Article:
Real estate brokers need to have robust systems in place to ensure the risks of dealing with high-value property are mitigated. 

Due Diligence for All Transactions

Real estate brokers should have measures in place to ensure vigilance when working on high-value transactions. This includes having sufficient procedures in place to:

  • Assess whether potential buyers are genuine and have the required funds to purchase.
  • Verify the identity of each party to the transaction. 
  • Explain documents and processes to your client.
  • Avoid fraudulent activity by having Internal and external controls and procedures in place.

Always encourage your clients to do their own due diligence as well. That means doing their own independent research, engaging professionals to do property inspections, and seeking legal advice as necessary. 

Include a disclaimer on all of your marketing materials for each property that documents your recommendation to prospects to do their due diligence when purchasing a property. 

Maintain a High Level of Discretion

Do not talk about your clients and the properties they are selling or buying without their express permission. You and your team play an important role in keeping your client’s business private and confidential. 

Protect Against New Scams, Fraud Schemes, and Cyber Attacks

Unfortunately, scams and fraudsters are becoming more and more sophisticated in their schemes. Real estate brokers must keep updated about new schemes and trends. You can find this information through industry publications, real estate associations, and real estate news providers. The CRES blog has a category devoted to reporting the latest cybersecurity, wire fraud, email phishing, and other scams

Having sufficient cyber security measures in place to protect against hackers and data theft is also important for brokers. 

Open Showings vs. Personalized Home Inspection Experiences
For high-value properties, brokers should have procedures in place to pre-screen prospective buyers before showing them a property. Due to the nature of high-value real estate and the types of buyers these properties attract, inspections are usually one-on-one and not an open showing situation. This protects high-profile sellers from intrusion by non-genuine buyers just wanting to check out their homes. It also allows for a more exclusive experience for genuinely interested buyers.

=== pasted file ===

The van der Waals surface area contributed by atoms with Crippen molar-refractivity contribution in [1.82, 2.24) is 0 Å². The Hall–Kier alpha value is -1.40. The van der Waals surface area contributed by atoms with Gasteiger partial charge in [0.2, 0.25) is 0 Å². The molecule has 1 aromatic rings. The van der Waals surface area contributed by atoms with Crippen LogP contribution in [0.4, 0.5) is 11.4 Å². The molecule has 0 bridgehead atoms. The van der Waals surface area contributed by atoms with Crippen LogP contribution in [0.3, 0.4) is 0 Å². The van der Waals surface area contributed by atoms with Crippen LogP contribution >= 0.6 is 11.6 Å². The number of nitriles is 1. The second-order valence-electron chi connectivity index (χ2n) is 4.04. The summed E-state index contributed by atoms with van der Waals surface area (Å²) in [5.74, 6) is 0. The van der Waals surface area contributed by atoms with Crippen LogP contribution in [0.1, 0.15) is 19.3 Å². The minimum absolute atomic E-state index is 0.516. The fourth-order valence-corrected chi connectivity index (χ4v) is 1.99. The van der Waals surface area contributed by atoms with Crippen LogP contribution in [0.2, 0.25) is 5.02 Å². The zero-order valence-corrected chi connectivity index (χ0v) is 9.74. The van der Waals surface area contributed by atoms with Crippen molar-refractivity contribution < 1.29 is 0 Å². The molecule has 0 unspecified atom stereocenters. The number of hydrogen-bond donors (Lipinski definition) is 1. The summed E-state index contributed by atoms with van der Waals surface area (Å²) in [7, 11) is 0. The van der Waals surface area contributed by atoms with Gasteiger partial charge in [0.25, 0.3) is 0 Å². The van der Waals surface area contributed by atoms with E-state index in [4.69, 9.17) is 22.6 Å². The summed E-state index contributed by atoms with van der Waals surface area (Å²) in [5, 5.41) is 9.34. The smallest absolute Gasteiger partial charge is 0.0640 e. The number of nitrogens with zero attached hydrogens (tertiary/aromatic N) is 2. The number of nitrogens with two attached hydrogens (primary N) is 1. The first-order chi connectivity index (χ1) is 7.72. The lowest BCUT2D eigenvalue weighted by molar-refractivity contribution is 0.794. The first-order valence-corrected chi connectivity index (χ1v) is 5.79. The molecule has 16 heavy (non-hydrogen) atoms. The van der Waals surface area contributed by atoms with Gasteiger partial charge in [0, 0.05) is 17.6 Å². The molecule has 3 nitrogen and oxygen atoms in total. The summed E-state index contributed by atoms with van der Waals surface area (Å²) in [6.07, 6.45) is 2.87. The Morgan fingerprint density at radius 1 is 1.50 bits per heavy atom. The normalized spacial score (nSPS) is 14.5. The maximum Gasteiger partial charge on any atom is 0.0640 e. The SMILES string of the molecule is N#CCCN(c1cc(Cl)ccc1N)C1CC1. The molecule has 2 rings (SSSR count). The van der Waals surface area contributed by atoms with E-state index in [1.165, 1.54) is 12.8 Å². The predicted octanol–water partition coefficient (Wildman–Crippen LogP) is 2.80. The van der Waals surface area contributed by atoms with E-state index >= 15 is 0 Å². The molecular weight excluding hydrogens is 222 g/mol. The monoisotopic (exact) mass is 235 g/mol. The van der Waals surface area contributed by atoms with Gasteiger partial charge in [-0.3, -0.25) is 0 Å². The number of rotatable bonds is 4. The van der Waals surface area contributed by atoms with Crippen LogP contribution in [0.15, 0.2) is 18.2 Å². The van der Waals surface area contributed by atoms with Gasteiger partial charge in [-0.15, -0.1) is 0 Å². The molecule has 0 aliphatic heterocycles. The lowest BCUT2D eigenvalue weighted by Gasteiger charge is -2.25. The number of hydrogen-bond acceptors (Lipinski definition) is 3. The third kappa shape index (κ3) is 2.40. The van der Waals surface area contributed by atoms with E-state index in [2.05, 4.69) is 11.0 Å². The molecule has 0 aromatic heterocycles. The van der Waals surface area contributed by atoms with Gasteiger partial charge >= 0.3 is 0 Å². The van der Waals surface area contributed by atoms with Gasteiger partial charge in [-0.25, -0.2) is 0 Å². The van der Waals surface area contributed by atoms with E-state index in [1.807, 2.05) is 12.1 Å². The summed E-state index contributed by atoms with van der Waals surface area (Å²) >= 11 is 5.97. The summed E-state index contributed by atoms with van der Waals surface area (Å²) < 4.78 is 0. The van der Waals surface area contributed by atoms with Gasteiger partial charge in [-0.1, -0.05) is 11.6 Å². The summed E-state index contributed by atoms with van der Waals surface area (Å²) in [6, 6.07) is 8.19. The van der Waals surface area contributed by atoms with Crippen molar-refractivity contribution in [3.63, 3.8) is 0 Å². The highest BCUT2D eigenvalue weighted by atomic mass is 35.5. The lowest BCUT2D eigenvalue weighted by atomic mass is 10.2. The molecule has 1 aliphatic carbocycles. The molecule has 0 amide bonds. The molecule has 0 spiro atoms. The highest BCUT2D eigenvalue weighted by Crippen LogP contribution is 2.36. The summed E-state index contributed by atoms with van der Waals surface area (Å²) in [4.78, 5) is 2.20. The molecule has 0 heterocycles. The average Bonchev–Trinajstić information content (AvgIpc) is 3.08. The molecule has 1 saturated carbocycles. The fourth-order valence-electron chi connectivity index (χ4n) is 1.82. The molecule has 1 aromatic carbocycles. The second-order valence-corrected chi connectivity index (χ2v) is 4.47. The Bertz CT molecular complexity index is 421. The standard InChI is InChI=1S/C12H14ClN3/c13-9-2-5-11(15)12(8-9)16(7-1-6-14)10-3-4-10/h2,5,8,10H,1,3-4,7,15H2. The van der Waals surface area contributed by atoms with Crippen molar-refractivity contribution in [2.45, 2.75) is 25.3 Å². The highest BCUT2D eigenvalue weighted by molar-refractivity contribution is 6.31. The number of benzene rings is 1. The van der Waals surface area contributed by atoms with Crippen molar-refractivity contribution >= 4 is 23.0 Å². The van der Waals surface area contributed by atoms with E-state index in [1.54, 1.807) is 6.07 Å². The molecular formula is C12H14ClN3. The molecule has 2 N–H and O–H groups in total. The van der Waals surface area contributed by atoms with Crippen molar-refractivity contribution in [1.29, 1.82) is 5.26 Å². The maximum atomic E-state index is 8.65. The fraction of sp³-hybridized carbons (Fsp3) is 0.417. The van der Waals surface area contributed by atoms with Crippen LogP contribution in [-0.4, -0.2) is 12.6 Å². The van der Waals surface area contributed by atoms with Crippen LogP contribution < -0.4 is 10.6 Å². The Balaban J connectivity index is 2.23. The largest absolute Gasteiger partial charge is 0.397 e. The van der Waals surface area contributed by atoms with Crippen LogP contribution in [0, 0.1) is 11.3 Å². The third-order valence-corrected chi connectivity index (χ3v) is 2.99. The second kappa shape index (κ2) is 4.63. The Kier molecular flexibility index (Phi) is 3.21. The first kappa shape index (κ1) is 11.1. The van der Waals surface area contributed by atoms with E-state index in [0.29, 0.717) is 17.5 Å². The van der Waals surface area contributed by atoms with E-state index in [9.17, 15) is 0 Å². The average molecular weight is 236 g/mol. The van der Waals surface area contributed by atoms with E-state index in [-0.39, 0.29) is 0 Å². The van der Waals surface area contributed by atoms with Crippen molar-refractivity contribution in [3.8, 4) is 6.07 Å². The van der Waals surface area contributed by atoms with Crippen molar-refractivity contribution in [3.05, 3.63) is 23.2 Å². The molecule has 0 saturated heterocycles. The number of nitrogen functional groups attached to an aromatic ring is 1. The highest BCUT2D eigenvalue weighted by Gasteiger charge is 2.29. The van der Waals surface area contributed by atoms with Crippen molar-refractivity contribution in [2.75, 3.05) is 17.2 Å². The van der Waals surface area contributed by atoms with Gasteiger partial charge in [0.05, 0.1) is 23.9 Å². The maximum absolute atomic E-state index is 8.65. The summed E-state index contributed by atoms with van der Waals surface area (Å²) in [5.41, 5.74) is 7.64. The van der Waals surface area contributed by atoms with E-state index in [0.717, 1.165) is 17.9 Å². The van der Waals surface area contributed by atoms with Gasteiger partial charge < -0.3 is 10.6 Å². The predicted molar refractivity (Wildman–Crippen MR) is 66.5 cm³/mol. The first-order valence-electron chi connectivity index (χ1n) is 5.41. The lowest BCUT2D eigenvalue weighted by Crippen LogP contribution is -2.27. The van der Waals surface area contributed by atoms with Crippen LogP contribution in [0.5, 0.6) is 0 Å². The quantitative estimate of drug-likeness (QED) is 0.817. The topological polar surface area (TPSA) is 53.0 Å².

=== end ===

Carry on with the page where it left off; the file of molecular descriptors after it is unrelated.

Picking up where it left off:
Remember, Disclosures Are Important

While it’s not a real estate broker’s role to assess the property condition beyond the ‘wow factor’, you or your team do need to do a visual inspection of the property. You also need to remind your sellers they must fulfill their disclosure obligations. That means providing a truthful account of any property issues that may not be obvious to the naked eye. Any material defects that may influence a buyer’s decision to purchase a property must be disclosed. 

Educate Your Team

It is important that your entire team shares your company values and knows exactly how high-value property transactions need to be managed at your brokerage. A high-value property sale could mean an expensive lawsuit if things go wrong. A consistent approach, and ensuring you have a trusted and reliable team around you, will help you meet the high expectations of high-value clients. 

Protect Your Real Estate Business

CRES is part of one of the largest insurance brokers in the world, so we have access to more Real Estate Errors and Omissions options, General Liability and Business Owner’s Policies, and more. (Our Business Owner’s Policies combine 6 essential types of coverage into one package, including general liability, buildings and property coverage, loss of income, equipment breakdown, and more.)

To protect your brokerage business, contact the team at CRES at 800-880-2747 for a confidential discussion today. customized insurance policy to protect you and your business.